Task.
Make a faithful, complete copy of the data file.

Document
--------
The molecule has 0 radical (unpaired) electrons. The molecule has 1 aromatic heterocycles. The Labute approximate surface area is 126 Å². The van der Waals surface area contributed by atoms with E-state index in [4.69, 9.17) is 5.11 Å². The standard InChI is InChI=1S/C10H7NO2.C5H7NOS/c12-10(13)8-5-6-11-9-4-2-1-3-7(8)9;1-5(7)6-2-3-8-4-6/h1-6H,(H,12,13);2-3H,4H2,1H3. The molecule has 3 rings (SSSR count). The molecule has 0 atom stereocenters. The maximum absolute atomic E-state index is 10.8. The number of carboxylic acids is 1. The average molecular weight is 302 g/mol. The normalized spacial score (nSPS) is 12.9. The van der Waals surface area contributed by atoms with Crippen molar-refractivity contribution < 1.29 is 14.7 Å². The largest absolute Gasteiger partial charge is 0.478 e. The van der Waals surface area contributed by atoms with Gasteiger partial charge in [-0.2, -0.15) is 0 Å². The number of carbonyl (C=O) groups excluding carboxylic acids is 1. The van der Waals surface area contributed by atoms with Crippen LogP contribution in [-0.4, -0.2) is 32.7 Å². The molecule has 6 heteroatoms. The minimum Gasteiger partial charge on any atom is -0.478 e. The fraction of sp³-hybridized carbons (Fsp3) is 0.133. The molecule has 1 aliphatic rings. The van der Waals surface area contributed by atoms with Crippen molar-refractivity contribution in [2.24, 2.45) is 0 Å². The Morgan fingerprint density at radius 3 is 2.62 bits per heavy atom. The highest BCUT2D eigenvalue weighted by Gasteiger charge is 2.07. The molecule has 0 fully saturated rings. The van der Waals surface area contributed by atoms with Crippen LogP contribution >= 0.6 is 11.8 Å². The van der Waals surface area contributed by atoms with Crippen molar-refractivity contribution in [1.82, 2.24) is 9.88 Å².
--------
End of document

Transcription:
The molecule has 0 radical (unpaired) electrons. The molecule has 1 aromatic heterocycles. The Labute approximate surface area is 126 Å². The van der Waals surface area contributed by atoms with E-state index in [4.69, 9.17) is 5.11 Å². The standard InChI is InChI=1S/C10H7NO2.C5H7NOS/c12-10(13)8-5-6-11-9-4-2-1-3-7(8)9;1-5(7)6-2-3-8-4-6/h1-6H,(H,12,13);2-3H,4H2,1H3. The molecule has 3 rings (SSSR count). The molecule has 0 atom stereocenters. The maximum absolute atomic E-state index is 10.8. The number of carboxylic acids is 1. The average molecular weight is 302 g/mol. The normalized spacial score (nSPS) is 12.9. The van der Waals surface area contributed by atoms with Crippen molar-refractivity contribution < 1.29 is 14.7 Å². The largest absolute Gasteiger partial charge is 0.478 e. The van der Waals surface area contributed by atoms with Gasteiger partial charge in [-0.2, -0.15) is 0 Å². The number of carbonyl (C=O) groups excluding carboxylic acids is 1. The van der Waals surface area contributed by atoms with Crippen LogP contribution in [-0.4, -0.2) is 32.7 Å². The molecule has 6 heteroatoms. The minimum Gasteiger partial charge on any atom is -0.478 e. The fraction of sp³-hybridized carbons (Fsp3) is 0.133. The molecule has 1 aliphatic rings. The van der Waals surface area contributed by atoms with Crippen molar-refractivity contribution in [2.24, 2.45) is 0 Å². The Morgan fingerprint density at radius 3 is 2.62 bits per heavy atom. The highest BCUT2D eigenvalue weighted by Gasteiger charge is 2.07. The molecule has 0 fully saturated rings. The van der Waals surface area contributed by atoms with Crippen LogP contribution >= 0.6 is 11.8 Å². The van der Waals surface area contributed by atoms with Crippen molar-refractivity contribution in [1.82, 2.24) is 9.88 Å².